Raw Power

Considering all the vitriol and censure that has been inspired by rock music from its very beginnings when Elvis asked if it was alright, mama, there are really very few rock records that can be considered truly toxic.

Elvis has been so assimilated that it takes a spin of his Sun Records recordings to remind you of how intensely powerfully he could rock, as well as reminding you as well as anything how a burning, brilliant star can be dulled and quenched by commerce.

But throughout the history of the form, a few rock artists have ducked expectations and produced music that is simply out of time and place. One such recording is Iggy & The Stooges Raw Power.

I bought this record when it first came out, all the way back in 1974. I’m glad I did, because that record has essentially ceased to exist. There is a CD, but this is a remixed version. A very worthwhile version, to be sure, and definitely worth having, but it is not the same.

The remix, by Iggy Pop himself, is entirely understandable. The original sound of the record is incredibly monochromatic. Guitars and vocals are merged into each other. The rhythm section churns underneath like a quicksand. It could have been recorded directly from a cheap transistor radio.

Nonetheless, this compressed sludge of a sound is perhaps the greatest hard rock/heavy metal you are ever going to hear.

The Stooges are (rightfully) touted as the first true punk band, in the 1970s meaning of the term, and everything you hear in punk music from that date onward has its roots in that sound. All the masterpieces made by The Sex Pistols, The Clash, The Buzzcocks or The Ramones are unthinkable without The Stooges, and Raw Power is surpassed by no one.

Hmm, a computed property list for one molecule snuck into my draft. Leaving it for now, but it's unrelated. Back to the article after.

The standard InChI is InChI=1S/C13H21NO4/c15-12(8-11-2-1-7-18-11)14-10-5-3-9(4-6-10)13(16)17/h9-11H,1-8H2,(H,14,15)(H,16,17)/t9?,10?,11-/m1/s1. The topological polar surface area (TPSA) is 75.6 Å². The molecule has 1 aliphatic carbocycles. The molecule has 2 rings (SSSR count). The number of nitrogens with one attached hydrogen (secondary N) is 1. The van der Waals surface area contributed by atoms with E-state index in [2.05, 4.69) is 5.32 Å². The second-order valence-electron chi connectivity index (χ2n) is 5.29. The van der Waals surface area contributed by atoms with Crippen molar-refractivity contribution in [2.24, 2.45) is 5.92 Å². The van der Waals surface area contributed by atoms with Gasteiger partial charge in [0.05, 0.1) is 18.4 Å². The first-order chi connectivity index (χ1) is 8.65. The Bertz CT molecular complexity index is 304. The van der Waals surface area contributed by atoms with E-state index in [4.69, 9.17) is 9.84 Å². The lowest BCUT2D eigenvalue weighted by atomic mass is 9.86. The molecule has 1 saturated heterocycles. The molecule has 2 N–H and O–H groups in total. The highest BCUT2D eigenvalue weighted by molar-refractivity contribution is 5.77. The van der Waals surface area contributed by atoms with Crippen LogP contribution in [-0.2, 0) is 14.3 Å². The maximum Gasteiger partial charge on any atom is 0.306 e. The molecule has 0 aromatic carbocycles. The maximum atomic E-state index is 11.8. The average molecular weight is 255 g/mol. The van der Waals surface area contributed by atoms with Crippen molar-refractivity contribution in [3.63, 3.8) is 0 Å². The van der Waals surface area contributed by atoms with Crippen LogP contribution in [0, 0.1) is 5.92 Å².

Whichever recording you hear, you are going to be pinned against the wall by the first cut, Search and Destroy, and you won’t slide down to the floor until the final, the most appropriately named Death Trip.

Not a long time to hang suspended for sure, about 30 minutes, but you might not be quite be the same ever again.

Raw Power was made by a band in the throes of dissolution, with nothing to lose and nothing to spend. The extraordinary dense mix is attributed to the use of an ultra-cheap, practically lo-fi, recording studio. David Bowie attempted to apply to 1970s-style clarity to the original recording and failed spectacularly. Iggy Pop simply cranked all the meters into the red for the remix and let the sludge bleed through unadorned.

Raw Power is in no sense a pretty record, despite a peerless heavy metal ballad in Gimme Danger, and it is best listened to when you are in a really foul mood. For however bad you might feel, you are not going to match Pop for sheer piss. When a song such as Your Pretty Face Is Going To Hell is one of the lighter tunes, you know you are in deep. Deep as a song such as the highly ambivalent Penetration will take you.

It’s a great ride.

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